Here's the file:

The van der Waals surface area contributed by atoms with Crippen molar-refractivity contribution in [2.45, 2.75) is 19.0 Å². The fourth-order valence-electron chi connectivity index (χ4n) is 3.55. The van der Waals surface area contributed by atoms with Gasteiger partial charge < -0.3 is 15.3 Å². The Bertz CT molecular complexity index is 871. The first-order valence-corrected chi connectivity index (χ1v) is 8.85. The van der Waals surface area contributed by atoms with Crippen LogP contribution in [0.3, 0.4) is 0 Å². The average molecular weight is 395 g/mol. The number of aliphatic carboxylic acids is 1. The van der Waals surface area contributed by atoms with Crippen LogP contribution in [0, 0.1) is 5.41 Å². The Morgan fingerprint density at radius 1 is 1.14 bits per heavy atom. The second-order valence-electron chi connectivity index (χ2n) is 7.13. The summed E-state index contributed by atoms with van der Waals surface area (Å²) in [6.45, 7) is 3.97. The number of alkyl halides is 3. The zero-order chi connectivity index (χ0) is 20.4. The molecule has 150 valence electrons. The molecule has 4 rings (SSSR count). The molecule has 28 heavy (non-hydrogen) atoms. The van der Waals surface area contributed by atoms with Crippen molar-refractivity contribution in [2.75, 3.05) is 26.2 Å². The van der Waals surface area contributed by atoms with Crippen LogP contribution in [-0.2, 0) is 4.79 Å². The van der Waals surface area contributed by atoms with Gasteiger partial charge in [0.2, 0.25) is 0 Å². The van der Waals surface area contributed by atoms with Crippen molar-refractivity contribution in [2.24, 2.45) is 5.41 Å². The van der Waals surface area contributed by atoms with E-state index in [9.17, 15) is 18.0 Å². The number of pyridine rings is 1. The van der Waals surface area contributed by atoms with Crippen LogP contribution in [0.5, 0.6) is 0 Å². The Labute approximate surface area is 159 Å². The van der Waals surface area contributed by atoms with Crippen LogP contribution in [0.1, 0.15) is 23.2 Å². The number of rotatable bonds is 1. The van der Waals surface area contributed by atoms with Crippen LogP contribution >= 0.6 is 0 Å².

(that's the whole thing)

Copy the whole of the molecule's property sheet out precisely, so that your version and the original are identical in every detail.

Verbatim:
The van der Waals surface area contributed by atoms with Crippen molar-refractivity contribution in [2.45, 2.75) is 19.0 Å². The fourth-order valence-electron chi connectivity index (χ4n) is 3.55. The van der Waals surface area contributed by atoms with Gasteiger partial charge < -0.3 is 15.3 Å². The Bertz CT molecular complexity index is 871. The first-order valence-corrected chi connectivity index (χ1v) is 8.85. The van der Waals surface area contributed by atoms with Crippen LogP contribution in [0.3, 0.4) is 0 Å². The average molecular weight is 395 g/mol. The number of aliphatic carboxylic acids is 1. The van der Waals surface area contributed by atoms with Crippen LogP contribution in [0, 0.1) is 5.41 Å². The Morgan fingerprint density at radius 1 is 1.14 bits per heavy atom. The second-order valence-electron chi connectivity index (χ2n) is 7.13. The summed E-state index contributed by atoms with van der Waals surface area (Å²) in [6.45, 7) is 3.97. The number of alkyl halides is 3. The zero-order chi connectivity index (χ0) is 20.4. The molecule has 150 valence electrons. The molecule has 4 rings (SSSR count). The molecule has 28 heavy (non-hydrogen) atoms. The van der Waals surface area contributed by atoms with Crippen molar-refractivity contribution in [2.75, 3.05) is 26.2 Å². The van der Waals surface area contributed by atoms with Crippen LogP contribution in [-0.2, 0) is 4.79 Å². The van der Waals surface area contributed by atoms with Gasteiger partial charge in [0.2, 0.25) is 0 Å². The van der Waals surface area contributed by atoms with Crippen molar-refractivity contribution in [2.24, 2.45) is 5.41 Å². The van der Waals surface area contributed by atoms with E-state index in [9.17, 15) is 18.0 Å². The number of pyridine rings is 1. The van der Waals surface area contributed by atoms with Crippen LogP contribution in [0.5, 0.6) is 0 Å². The Labute approximate surface area is 159 Å². The van der Waals surface area contributed by atoms with Crippen LogP contribution in [0.1, 0.15) is 23.2 Å². The number of rotatable bonds is 1. The van der Waals surface area contributed by atoms with Crippen LogP contribution >= 0.6 is 0 Å².